Stanford’s Evan Reed is an assistant professor of materials science and engineering.
If that title conjures images of labs crammed full of impressive arrays of stainless steel—ovens, burners, vacuum chambers, and pipes—you might reconsider.
“We don’t even have a lab,” Reed says from his Stanford office. “We’re a purely theoretical modeling group.”
As such, Reed is part of a new subsection of an age-old field that dates to when humans first melted and married metals to make new and better materials. Unlike the metallurgists of the past, however, Reed does not create new materials, he only theorizes about them and then simulates them on the computer. His goal is to point others in promising directions, saving those practical materials scientists countless years and dollars in experimental legwork.
Reed’s particular brand of materials science has been sparked by two recent advances. The first, of course, is in computer power that allows him to fiddle with and test the atomic structures without actually creating the materials. The second emerged only in 2004. It came in the form of graphene, a Nobel-recognized miracle material that has since reshaped engineering at the nanoscale.
Graphene is formed of a single layer of carbon atoms arranged in a honeycomb-like hexagonal pattern. At just one atom thick, it’s so thin that it is said to have no thickness at all—it is a two-dimensional (2D) material. Best of all, graphene possesses remarkable physical properties. It is stronger than steel. It conducts electricity and heat. It is transparent. And it doesn’t melt until temperatures approach those at the surface of the sun.
Most of graphene’s amazing properties are due to its 2D structure. Graphene, after all, is just a single layer of graphite, the same material in pencil lead, but it has birthed an entire new field known as 2D engineering.
“We’re interested in what’s special about 2D materials that we can’t do in 3D,” Reed says. “We’re looking for novel ways to store data, to make switches and transistors and things like that.”
One promising 2D material that Reed has focused on recently is molybdenum ditelluride. Like graphene, it is a single layer thick, but its crystal layer is made up of molecules, not individual atoms.
In 2014, Reed’s lab published a paper in the journal Nature Communications describing promising simulations using the material. They learned that when static electricity, like the sort that gives you a shock when you shuffle across a carpeted floor, is infused into molybdenum ditelluride, the material changes atomic structure. In essence, it gets turned “on.” Then, when the electrons are stripped away, it returns to an “off” state. Intriguingly, in the “on” state, molybdenum ditelluride conducts electricity. In the “off” state, it does not.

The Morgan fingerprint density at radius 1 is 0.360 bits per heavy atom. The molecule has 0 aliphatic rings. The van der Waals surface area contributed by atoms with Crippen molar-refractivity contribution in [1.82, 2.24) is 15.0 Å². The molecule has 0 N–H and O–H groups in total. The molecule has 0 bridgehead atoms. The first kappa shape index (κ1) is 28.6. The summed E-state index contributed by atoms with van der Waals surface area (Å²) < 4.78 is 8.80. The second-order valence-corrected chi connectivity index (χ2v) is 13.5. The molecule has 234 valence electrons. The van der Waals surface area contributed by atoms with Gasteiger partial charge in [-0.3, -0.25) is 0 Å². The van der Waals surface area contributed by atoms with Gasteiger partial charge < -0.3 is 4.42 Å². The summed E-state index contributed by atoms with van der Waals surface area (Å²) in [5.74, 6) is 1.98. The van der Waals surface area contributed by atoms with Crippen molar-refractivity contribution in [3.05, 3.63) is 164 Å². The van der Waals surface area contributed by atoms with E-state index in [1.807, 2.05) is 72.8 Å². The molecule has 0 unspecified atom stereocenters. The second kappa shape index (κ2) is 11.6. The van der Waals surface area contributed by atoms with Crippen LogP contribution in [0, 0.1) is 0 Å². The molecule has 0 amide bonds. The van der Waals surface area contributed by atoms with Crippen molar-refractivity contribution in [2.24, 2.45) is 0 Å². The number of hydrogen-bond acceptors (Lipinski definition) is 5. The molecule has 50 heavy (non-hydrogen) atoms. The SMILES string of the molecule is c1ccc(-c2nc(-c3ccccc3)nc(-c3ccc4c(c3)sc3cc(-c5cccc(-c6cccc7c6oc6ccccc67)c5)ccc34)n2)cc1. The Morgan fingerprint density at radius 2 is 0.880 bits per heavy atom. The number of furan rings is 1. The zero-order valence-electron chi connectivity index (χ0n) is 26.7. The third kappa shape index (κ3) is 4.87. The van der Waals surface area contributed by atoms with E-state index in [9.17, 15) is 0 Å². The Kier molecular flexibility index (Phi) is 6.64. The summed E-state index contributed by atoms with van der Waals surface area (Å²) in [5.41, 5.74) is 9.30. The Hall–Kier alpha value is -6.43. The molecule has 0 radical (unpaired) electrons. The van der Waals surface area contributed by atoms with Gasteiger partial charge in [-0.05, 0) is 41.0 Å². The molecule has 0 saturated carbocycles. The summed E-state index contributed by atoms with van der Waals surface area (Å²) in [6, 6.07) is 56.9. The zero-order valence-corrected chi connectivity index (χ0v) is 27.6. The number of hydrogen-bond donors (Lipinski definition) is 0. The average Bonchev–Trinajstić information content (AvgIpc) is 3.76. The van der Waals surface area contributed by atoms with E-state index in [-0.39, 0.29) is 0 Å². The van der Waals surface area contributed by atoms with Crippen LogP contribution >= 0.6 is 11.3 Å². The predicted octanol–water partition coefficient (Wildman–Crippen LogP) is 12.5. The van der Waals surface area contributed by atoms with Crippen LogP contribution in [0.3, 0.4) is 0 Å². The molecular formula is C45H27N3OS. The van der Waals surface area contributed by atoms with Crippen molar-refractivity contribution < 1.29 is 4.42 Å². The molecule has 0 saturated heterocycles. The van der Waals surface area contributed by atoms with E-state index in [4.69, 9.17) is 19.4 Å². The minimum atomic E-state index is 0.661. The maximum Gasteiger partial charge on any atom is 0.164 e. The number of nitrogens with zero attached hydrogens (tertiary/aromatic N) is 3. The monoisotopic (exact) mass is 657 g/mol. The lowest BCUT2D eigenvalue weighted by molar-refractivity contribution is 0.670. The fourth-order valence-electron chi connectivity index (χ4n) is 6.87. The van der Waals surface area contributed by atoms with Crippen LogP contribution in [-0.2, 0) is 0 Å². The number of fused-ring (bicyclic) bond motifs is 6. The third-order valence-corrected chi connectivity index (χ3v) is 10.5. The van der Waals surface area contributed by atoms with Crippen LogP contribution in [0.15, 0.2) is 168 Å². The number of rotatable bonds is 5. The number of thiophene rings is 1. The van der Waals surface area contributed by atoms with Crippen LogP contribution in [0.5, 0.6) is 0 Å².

In effect, Reed’s group identified a new nanoscale switch. It is like a light switch, only 10,000 times thinner than a sheet of paper. Think next-generation foldable, flexible, wearable, and highly efficient phone screens and other new-age electronic circuits many times smaller than silicon devices could ever hope to be.
Reed says that when you inject electrons into a 3D material, they just collect at the surface. A 2D material, on the other hand, is nothing but surface.
“There’s no place for the electrons to go. They are kind of stuck and it triggers this very desirable effect,” he explains.
To run his simulations, Reed uses open-source modeling software with heavily modified code. But while computer simulations in other fields, such as fluid mechanics used in aerodynamics, are relatively mature, in materials science the tools and the predictive capabilities are just not there—yet.
So, he recently began working with Xiang Zhang, a fellow materials scientist who could synthesize and test the material in the real world. Reed and Xiang, a senior faculty scientist at the Department of Energy’s Lawrence Berkeley National Laboratory and a professor at the University of California, Berkeley, recently published a paper in the journal Nature explaining how Zhang and his team had exfoliated and measured a sheet of 2D molybdenum ditelluride and proved that, true to Reed’s predictions, the material successfully and reversibly changed atomic structure when injected with electrons.
Zhang says that Reed is among a handful of theoreticians doing this sort of simulation work. The collaboration between theorist and creator flows in both directions, he says. Sometimes engineers create something new and turn to theoreticians to help explain why it has particular properties. Other times, the theoreticians point the way.
“Evan’s work helps reduce our experiments from hundreds to just a handful. The result is very promising,” Zhang says.
Reed’s students’ next project includes looking at the speed of these structural changes. Faster shifts lend themselves to new, energy-efficient transistors, while slower changes could yield new types of memory devices. “It really depends on the physics, and we just don’t know enough yet. That’s an active area of exploration for us,” Reed says.